The cables also provide a glimpse into history that we haven’t seen yet:

In a 1979 cable to Washington, Bruce Laingen, an American diplomat in Teheran, mused with a knowing tone about the Iranian revolution that had just occurred: “Perhaps the single dominant aspect of the Persian psyche is an overriding egoism,” Mr. Laingen wrote, offering tips on exploiting this psyche in negotiations with the new government. Less than three months later, Mr. Laingen and his colleagues would be taken hostage by radical Iranian students, hurling the Carter administration into crisis and, perhaps, demonstrating the hazards of diplomatic hubris.

In 1989, an American diplomat in Panama City mulled over the options open to Gen. Manuel Noriega, the Panamanian leader, who was facing narcotics charges in the United States and intense domestic and international political pressure to step down. The cable called General Noriega “a master of survival”; its author appeared to have no inkling that one week later, the United States would invade Panama to unseat General Noriega and arrest him.

In 1990, an American diplomat sent an excited dispatch from Cape Town: he had just learned from a lawyer for Nelson Mandela that Mr. Mandela’s 27-year imprisonment was to end. The cable conveys the momentous changes about to begin for South Africa, even as it discusses preparations for an impending visit from the Rev. Jesse L. Jackson.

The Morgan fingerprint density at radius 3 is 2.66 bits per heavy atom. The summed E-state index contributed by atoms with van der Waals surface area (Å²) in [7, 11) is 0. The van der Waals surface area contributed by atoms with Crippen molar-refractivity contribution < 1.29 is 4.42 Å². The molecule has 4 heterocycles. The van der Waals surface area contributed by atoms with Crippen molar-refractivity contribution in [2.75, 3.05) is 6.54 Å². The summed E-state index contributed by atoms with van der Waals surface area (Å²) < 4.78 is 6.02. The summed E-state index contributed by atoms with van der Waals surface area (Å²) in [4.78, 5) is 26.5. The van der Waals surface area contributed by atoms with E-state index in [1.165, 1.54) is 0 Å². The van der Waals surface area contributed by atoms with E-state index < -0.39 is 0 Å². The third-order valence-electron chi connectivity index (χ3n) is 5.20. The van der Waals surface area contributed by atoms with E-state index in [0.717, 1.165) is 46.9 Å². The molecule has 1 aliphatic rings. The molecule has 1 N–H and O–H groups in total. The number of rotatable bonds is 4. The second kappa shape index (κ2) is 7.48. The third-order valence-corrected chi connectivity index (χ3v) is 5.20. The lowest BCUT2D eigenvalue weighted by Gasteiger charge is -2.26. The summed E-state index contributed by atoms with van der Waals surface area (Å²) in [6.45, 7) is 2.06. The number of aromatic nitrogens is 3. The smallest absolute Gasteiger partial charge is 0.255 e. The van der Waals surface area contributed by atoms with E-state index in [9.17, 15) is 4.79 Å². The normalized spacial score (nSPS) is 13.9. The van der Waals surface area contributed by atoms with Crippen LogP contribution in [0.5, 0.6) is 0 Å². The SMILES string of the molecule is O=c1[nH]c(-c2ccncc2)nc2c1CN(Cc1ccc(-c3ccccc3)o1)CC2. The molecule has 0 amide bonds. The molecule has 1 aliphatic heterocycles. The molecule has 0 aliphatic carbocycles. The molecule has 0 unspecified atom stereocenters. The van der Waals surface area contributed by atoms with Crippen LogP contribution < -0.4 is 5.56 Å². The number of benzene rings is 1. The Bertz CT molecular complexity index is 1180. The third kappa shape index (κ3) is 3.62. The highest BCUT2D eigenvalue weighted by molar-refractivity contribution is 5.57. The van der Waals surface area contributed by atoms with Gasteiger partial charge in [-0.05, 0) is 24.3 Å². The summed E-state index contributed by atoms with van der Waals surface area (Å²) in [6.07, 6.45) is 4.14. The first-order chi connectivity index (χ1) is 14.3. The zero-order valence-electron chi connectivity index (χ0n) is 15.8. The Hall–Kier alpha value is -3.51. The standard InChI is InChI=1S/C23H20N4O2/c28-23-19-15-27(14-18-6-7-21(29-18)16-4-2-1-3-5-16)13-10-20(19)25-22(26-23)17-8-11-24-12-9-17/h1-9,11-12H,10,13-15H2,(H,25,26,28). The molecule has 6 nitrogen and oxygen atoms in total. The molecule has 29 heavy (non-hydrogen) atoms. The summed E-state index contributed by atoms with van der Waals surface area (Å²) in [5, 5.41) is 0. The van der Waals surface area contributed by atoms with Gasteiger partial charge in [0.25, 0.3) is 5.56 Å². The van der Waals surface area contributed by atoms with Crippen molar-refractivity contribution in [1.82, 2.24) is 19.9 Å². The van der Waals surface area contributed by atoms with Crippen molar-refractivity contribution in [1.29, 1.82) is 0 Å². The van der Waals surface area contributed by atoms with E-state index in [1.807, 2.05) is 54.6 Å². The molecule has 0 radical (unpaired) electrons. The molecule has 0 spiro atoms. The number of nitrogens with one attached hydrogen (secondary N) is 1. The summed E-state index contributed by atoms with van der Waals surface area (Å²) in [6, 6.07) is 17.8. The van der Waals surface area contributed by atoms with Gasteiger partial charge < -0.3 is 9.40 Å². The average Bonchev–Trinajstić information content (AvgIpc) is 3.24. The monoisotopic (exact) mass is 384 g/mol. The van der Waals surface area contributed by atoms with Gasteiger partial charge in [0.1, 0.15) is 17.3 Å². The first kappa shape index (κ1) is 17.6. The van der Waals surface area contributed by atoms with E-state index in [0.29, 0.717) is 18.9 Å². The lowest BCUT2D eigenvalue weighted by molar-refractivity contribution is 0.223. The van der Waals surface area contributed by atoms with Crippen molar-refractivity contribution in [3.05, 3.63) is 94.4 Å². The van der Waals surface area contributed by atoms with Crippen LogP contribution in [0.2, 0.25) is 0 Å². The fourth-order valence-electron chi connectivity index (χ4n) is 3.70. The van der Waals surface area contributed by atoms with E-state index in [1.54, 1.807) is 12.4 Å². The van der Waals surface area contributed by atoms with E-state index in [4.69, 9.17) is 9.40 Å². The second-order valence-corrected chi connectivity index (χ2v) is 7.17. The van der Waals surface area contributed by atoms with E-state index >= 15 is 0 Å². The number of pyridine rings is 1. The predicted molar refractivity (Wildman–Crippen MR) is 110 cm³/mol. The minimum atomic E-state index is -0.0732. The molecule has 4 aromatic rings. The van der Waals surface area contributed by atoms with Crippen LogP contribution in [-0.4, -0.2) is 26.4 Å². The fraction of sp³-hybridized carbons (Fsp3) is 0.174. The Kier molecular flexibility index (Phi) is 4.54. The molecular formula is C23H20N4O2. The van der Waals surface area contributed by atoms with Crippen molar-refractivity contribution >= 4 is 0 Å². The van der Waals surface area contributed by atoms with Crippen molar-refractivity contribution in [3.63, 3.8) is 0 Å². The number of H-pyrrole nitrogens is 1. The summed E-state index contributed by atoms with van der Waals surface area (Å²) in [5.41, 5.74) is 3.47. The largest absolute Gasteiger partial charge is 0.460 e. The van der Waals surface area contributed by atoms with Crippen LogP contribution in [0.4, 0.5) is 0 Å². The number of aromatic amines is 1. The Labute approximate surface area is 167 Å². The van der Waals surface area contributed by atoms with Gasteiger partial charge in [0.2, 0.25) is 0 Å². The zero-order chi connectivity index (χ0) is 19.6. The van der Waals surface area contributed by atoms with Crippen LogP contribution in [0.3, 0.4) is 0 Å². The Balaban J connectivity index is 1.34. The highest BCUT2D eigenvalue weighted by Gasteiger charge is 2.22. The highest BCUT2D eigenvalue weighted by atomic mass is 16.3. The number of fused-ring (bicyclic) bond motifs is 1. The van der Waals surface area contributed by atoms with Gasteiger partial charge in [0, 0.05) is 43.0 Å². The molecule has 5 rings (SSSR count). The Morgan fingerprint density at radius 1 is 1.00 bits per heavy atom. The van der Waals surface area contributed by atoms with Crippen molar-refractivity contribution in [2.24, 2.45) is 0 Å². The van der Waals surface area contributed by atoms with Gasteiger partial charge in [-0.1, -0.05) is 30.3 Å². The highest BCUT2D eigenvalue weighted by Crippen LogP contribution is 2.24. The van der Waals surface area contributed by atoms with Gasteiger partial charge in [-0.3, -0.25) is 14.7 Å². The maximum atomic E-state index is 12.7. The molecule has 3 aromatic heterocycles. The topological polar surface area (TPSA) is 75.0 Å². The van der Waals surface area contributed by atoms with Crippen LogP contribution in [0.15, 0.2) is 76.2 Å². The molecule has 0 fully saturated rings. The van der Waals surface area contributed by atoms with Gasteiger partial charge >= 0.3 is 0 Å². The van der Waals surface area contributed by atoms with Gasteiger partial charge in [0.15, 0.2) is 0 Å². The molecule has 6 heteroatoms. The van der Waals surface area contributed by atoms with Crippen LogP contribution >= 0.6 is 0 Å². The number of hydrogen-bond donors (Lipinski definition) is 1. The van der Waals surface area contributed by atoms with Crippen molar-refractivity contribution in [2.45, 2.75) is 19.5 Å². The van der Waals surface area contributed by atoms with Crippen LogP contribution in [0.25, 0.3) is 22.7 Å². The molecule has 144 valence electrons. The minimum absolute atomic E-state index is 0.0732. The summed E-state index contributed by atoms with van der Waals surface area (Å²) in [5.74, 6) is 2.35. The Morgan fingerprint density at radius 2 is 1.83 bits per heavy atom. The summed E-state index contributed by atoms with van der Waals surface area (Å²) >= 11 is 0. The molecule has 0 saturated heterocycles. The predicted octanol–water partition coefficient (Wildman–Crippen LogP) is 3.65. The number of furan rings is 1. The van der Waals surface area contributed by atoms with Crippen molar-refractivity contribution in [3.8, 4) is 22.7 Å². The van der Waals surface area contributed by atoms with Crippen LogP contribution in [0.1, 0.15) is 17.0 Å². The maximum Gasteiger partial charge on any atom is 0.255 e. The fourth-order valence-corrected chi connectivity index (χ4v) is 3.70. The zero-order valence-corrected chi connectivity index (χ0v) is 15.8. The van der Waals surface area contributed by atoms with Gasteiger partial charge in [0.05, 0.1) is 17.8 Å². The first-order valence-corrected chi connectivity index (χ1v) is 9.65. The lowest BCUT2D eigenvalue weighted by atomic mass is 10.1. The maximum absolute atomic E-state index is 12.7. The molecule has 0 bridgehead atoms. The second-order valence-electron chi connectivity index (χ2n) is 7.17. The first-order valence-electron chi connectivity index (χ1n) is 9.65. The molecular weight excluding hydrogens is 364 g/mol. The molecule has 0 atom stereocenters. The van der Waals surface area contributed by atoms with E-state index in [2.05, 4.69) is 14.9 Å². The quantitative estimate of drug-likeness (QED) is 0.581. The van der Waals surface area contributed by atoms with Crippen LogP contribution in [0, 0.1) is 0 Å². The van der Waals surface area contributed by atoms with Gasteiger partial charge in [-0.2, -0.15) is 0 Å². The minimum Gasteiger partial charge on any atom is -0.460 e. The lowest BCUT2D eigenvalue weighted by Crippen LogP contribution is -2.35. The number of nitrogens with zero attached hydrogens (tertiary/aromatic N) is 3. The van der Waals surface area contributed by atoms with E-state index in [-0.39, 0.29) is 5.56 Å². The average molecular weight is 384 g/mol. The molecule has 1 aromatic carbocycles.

The voluminous traffic of more recent years — well over half of the quarter-million cables date from 2007 or later — show American officials struggling with events whose outcomes are far from sure. To read through them is to become a global voyeur, immersed in the jawboning, inducements and penalties the United States wields in trying to have its way with a recalcitrant world.

The cables also reveal that the United States has increased the use of diplomats in intelligence gathering in recent years, and detailed the extent to which two Administrations have struggled over the problem of Iran’s nuclear weapons program:

In day-by-day detail, the cables, obtained by WikiLeaks and made available to a number of news organizations, tell the disparate diplomatic back stories of two administrations pressed from all sides to confront Tehran. They show how President George W. Bush, hamstrung by the complexities of Iraq and suspicions that he might attack Iran, struggled to put together even modest sanctions.

They also offer new insights into how President Obama, determined to merge his promise of “engagement” with his vow to raise the pressure on the Iranians, assembled a coalition that agreed to impose an array of sanctions considerably harsher than any before attempted.